- Over 97% of Voyager customers approved of the Binance US takeover bid.
- US regulators claim the deal leaves Voyager execs off the hook and may be illegal.
- Users are better off just selling Voyager’s assets, regulators suggest.
- Despite the deal, Voyager is still dumping millions of its assets.
After a vote by Voyager users, Binance’s bid to bail out the bankrupt crypto brokerage is one step closer to realization. However, the deal will likely face stiff regulatory opposition.
Multiple US regulators object to the deal, citing unfavorable terms for creditors. They also suggest that the deal leaves Voyager execs off the hook for the millions in customer losses.
Users of Voyager Digital voted overwhelmingly in favor of the company’s plan to sell its assets to Binance US. Over 97% of Voyager customers that participated in voting approved the $1 billion deal between Voyager and Binance’s US affiliate.
According to a Tuesday court filing by the restructuring firm Stretto, over 59,000 voters participated in the vote. These users represented over $550 million in claims against the brokerage. 2,117 users rejected the deal.
Regulators Object to Binance US Takeover
According to Voyager, the Binance bid will allow customers to regain 51% of the assets locked in the exchange. However, US regulators disagree and object to the deal.
Texas regulators claim that Voyager did not adequately report their liabilities. On Friday, the Texas State Securities Board and the Texas Department of Banking filed a joint objection to the deal. In particular, Alameda Research has a $445 million loan against Voyager.
That loan could significantly impact what Voyager customers can expect to get from the deal.
“If Alameda is successful in proving its administrative expense claim … recovery could be decreased from 51% to 24%-26% – an amount much lower than what the general unsecured claimants are estimated to receive in a Chapter 7 liquidation,” Texas regulators said.
US Securities and Exchange Commission (SEC) also raised objections to the deal on legal grounds. The SEC’s Feb 22 filing said the plan does not include disclosures about the Binance US platform. According to the regulators, disclosures may reveal that the plan violates legislation against unlicensed securities offerings.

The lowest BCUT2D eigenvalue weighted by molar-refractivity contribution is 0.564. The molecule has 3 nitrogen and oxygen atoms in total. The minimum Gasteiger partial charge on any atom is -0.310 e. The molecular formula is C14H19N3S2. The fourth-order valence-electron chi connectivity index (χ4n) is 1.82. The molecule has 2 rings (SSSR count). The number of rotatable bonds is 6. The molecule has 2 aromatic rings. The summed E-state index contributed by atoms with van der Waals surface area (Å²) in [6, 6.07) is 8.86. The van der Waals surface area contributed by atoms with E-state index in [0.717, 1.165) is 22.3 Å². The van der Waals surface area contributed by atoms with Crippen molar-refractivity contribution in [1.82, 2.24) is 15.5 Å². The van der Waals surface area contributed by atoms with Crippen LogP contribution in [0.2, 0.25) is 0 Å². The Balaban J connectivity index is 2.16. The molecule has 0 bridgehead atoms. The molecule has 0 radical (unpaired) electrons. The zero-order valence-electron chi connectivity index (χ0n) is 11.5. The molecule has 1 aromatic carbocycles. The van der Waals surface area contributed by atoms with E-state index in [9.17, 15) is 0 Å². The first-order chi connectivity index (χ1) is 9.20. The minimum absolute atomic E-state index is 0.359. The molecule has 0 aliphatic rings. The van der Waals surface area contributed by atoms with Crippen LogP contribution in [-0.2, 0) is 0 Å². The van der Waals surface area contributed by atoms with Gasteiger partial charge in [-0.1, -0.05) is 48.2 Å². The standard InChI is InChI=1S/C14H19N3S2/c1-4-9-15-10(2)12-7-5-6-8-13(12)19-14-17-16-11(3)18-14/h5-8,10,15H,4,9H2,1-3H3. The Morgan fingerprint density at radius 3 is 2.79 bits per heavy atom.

The deal may also leave Voyager execs off the hook, says the Federal Trade Commission (FTC) in its objection. According to the FTC, the deal would preclude creditors from seeking relief outside the Binance plan. Users could not seek damages from Voyager employees, exempting them from liability.
Voyager Dumps Millions in Crypto Holdings
On the whole, regulators suggest that users may be better off just selling Voyager’s assets. This is exactly what the company has been doing so far, and fast. The company transferred around $121 million in crypto assets to exchanges in February. The bankrupt company also received about $150 million in USDC stablecoins.
Voyager’s dumping of its assets has harmed the prices of the assets it is selling, particularly for ETH and SHIB. Arkham Intelligence data shows that Voyager’s largest non-stablecoin holdings are 166,223 ETH worth $271 million and 6.2 trillion SHIB tokens worth $77 million.
On the Flipside
- US financial regulators do not have the best reputation among crypto traders, especially after the SEC’s crypto crackdown. This may be why regulator warnings might go unheeded.
- The deal may still fall through despite a favorable vote due to regulatory objections.
Why You Should Care
56,000 Voyager customers have more than $550 million in claims against the exchange. Their losses may further shake the confidence in crypto and invite stricter regulations.
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